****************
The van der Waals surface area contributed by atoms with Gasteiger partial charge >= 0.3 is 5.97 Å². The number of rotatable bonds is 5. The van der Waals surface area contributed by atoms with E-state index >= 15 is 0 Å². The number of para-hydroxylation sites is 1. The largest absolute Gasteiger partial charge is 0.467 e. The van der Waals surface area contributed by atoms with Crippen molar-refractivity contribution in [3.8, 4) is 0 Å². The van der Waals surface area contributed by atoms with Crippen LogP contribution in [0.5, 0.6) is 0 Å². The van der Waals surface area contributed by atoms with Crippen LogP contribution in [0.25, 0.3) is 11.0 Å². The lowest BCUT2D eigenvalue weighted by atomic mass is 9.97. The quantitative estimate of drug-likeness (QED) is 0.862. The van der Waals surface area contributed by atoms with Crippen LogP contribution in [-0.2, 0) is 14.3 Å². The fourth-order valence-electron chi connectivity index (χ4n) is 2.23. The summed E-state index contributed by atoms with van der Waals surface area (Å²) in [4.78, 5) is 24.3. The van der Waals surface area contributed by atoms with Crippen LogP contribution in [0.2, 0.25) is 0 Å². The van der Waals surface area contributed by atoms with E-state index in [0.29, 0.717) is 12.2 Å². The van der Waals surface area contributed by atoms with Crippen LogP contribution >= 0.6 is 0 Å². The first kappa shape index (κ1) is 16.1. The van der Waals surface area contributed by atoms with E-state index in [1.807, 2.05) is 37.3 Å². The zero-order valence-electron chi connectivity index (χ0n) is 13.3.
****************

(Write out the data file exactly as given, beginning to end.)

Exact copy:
The van der Waals surface area contributed by atoms with Gasteiger partial charge >= 0.3 is 5.97 Å². The number of rotatable bonds is 5. The van der Waals surface area contributed by atoms with E-state index >= 15 is 0 Å². The number of para-hydroxylation sites is 1. The largest absolute Gasteiger partial charge is 0.467 e. The van der Waals surface area contributed by atoms with Crippen molar-refractivity contribution in [3.8, 4) is 0 Å². The van der Waals surface area contributed by atoms with Crippen LogP contribution in [0.5, 0.6) is 0 Å². The van der Waals surface area contributed by atoms with Crippen LogP contribution in [0.25, 0.3) is 11.0 Å². The lowest BCUT2D eigenvalue weighted by atomic mass is 9.97. The quantitative estimate of drug-likeness (QED) is 0.862. The van der Waals surface area contributed by atoms with Crippen LogP contribution in [-0.2, 0) is 14.3 Å². The fourth-order valence-electron chi connectivity index (χ4n) is 2.23. The summed E-state index contributed by atoms with van der Waals surface area (Å²) in [4.78, 5) is 24.3. The van der Waals surface area contributed by atoms with Crippen LogP contribution in [0.2, 0.25) is 0 Å². The van der Waals surface area contributed by atoms with E-state index in [0.29, 0.717) is 12.2 Å². The van der Waals surface area contributed by atoms with Crippen LogP contribution >= 0.6 is 0 Å². The first kappa shape index (κ1) is 16.1. The van der Waals surface area contributed by atoms with E-state index in [1.807, 2.05) is 37.3 Å². The zero-order valence-electron chi connectivity index (χ0n) is 13.3.